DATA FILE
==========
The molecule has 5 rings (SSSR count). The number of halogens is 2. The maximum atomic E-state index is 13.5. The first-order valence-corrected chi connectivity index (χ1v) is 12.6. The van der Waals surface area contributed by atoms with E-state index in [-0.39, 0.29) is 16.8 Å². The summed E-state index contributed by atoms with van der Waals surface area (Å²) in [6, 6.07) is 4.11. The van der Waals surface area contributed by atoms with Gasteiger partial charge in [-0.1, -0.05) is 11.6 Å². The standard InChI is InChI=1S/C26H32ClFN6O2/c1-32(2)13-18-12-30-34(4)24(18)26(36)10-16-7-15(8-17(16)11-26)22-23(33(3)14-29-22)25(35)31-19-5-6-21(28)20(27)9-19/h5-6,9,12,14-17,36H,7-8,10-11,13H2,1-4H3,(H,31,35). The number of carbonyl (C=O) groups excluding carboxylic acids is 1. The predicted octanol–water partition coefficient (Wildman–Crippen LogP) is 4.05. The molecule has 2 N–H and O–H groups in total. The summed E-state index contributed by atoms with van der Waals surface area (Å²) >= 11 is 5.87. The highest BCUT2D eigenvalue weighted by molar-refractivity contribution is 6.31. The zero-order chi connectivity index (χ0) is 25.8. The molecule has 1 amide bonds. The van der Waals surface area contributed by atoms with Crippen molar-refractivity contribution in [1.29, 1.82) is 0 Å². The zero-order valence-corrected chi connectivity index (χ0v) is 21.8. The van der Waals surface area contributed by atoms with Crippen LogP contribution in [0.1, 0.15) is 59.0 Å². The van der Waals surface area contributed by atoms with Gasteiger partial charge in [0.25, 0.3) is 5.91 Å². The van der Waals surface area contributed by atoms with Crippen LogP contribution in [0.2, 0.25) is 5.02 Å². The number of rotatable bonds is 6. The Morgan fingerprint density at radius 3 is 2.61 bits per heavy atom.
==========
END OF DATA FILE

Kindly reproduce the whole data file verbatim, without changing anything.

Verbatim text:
The molecule has 5 rings (SSSR count). The number of halogens is 2. The maximum atomic E-state index is 13.5. The first-order valence-corrected chi connectivity index (χ1v) is 12.6. The van der Waals surface area contributed by atoms with E-state index in [-0.39, 0.29) is 16.8 Å². The summed E-state index contributed by atoms with van der Waals surface area (Å²) in [6, 6.07) is 4.11. The van der Waals surface area contributed by atoms with Gasteiger partial charge in [-0.1, -0.05) is 11.6 Å². The standard InChI is InChI=1S/C26H32ClFN6O2/c1-32(2)13-18-12-30-34(4)24(18)26(36)10-16-7-15(8-17(16)11-26)22-23(33(3)14-29-22)25(35)31-19-5-6-21(28)20(27)9-19/h5-6,9,12,14-17,36H,7-8,10-11,13H2,1-4H3,(H,31,35). The number of carbonyl (C=O) groups excluding carboxylic acids is 1. The predicted octanol–water partition coefficient (Wildman–Crippen LogP) is 4.05. The molecule has 2 N–H and O–H groups in total. The summed E-state index contributed by atoms with van der Waals surface area (Å²) >= 11 is 5.87. The highest BCUT2D eigenvalue weighted by molar-refractivity contribution is 6.31. The zero-order chi connectivity index (χ0) is 25.8. The molecule has 1 amide bonds. The van der Waals surface area contributed by atoms with Crippen molar-refractivity contribution in [1.29, 1.82) is 0 Å². The zero-order valence-corrected chi connectivity index (χ0v) is 21.8. The van der Waals surface area contributed by atoms with Crippen LogP contribution in [0.1, 0.15) is 59.0 Å². The van der Waals surface area contributed by atoms with Gasteiger partial charge in [0.25, 0.3) is 5.91 Å². The van der Waals surface area contributed by atoms with Crippen LogP contribution in [0.2, 0.25) is 5.02 Å². The number of rotatable bonds is 6. The Morgan fingerprint density at radius 3 is 2.61 bits per heavy atom.